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Friday, June 3, 2016

How Germany Made Rent Control “Work”

Rent Control "Works" when It ... Doesn't Control Rents

Rent controls are a bit like communism, in the sense that they can never “fail,” in the eyes of their supporters they can only be “badly implemented.”

Rent controls have worsened the situation of tenants in New York, or in Stockholm? According to the true believers, that tells us nothing whatsoever about rent controls as such; it only tells us that this one, very specific form of rent control adopted there has its problems. Maybe they set the cap at the wrong level. Or maybe they apply it to the wrong type of property. Or maybe the cap is not sufficiently differentiated.

It would help, of course, if supporters of rent controls (or, for that matter, communism) could come up with at least one positive example. There are myriad examples of “badly implemented” rent controls, but why is it that nobody ever seems to get the implementation right?

About a year ago, it seemed that finally, one country had pulled off that feat. The German “Mietpreisbremse” showed, at last, that rent controls can work splendidly, if only they are done properly.

Germany has long had a system of “second-generation rent controls,” which restrict a landlord’s ability to raise rents during an ongoing tenancy. But when putting a flat on the market, they had thus far been free to demand any price they could get away with. Second-generation rent controls change the timing and incidence of rent increases, but ultimately, they do not affect aggregate rent levels.

This Mietpreisbremse was supposed to be qualitatively different. Under this system, state governments can cap the initial rents, set at the outset of a new tenancy, in selected property hotspots. More precisely, they can limit them to 110 percent of a reference value, which is based on average local rents for similar properties.

I can see why the Mietpreisbremse must seem attractive to rent control supporters. Most forms of rent control that have so far been tried have been quite crude and arbitrary, applying a one-size-fits-all ad-hoc cap to very different types of properties. The Mietpreisbremse is a more sophisticated system, which recognises that there can be legitimate reasons for rent variation, and which takes account of a range of local factors. Not least, it incorporates market signals, rather than ignoring them.

The first empirical assessment of the Mietpreisbremse, from the German Institute for Economic Research (DIW), is now out. The authors compare the evolution of rental markets in places subject to the Mietpreisbremse to otherwise similar rental markets not subject to it. The good news is that the Mietpreisbremse has not, as one might have expected, led to a drop in property development.

So were all those warnings about the devastating effects of rent controls just neoliberal propaganda? Have we finally found out how to make rent controls works?   

Not quite. The reason why the Mietpreisbremse has not had any discernible negative effects is simply that it has not had any discernible effects at all. Rents in controlled areas have shown the same trend as rents in otherwise similar, but uncontrolled areas, so it has not been much of a Bremse (brake) at all. Why not?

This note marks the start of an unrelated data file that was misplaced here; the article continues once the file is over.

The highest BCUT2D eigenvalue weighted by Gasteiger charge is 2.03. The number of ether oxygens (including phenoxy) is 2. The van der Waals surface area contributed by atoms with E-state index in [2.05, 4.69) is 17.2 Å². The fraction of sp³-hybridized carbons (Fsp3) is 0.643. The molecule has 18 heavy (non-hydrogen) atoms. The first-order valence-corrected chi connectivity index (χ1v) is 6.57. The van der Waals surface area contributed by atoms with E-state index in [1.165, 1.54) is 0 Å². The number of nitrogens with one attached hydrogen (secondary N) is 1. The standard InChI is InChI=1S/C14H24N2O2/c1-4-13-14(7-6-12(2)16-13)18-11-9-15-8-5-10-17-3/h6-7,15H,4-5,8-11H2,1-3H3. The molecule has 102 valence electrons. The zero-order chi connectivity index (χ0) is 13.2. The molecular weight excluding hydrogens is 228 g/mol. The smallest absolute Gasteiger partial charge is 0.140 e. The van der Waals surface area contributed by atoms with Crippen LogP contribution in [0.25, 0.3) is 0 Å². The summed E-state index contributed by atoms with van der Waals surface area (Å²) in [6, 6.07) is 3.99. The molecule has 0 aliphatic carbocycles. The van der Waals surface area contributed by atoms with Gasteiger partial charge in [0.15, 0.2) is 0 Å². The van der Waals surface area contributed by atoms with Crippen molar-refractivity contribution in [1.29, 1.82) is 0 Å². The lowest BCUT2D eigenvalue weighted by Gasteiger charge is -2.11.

The government has tried to avoid the pitfalls of crude rent controls, which may seem sensible, but in doing so, they have produced an extremely complex system with hundreds of different reference values per area. It can be quite difficult to find out what the correct reference value for any given property would be.

I used to live in Berlin for many years, and I have just tried to work out the reference value for my own former flat, via the council’s website. I think I have found it, but I’m still not quite sure: the landlord may qualify for various exemptions, depending on what changes they have made to the property in the meantime. Now, if I could gather some additional information on site, and come up with a revised figure, would I bet £5 that my figure is the correct one? Yes. But would I sue a landlord, and enter a legal battle, on that basis? Absolutely not.

Bear in mind that, by design, the areas where the Mietpreisbremse applies are areas where demand exceeds supply. There will be more than one applicant per flat, and if you are one of them, you will want to impress your potential future landlord. Emphasising what a tidy, reliable and responsible person you are might be a good idea. Asking inquisitive questions about how the rent had been worked out, and whether it is definitely Mietpreisbremse-compliant, not so much.

So here’s the crux: if you want to make rent controls more fine-grained and flexible, you inevitably increase their complexity, and create uncertainty. Under those conditions, rent controls cannot be automatically enforced: you need proactive tenants, who insist on their enforcement. In areas where demand exceeds supply, tenants are not in a position to behave in that way. They might, in markets which are more skewed in the tenant’s favour, but of course, in such markets, you don’t need rent controls in the first place.

At the end of the day, there’s no escape from the laws of supply and demand. The Mietpreisbremse has avoided the worst effects of rent control, but only because it has so far been ineffective. But then, a system of rent controls that is merely ineffective, as opposed to actively harmful, is probably the best one can realistically hope for.

This article first appeared at the UK’s Institute of Economic Affairs.

  • Dr. Kristian Niemietz is the Institute for Economic Affairs' Head of Health and Welfare.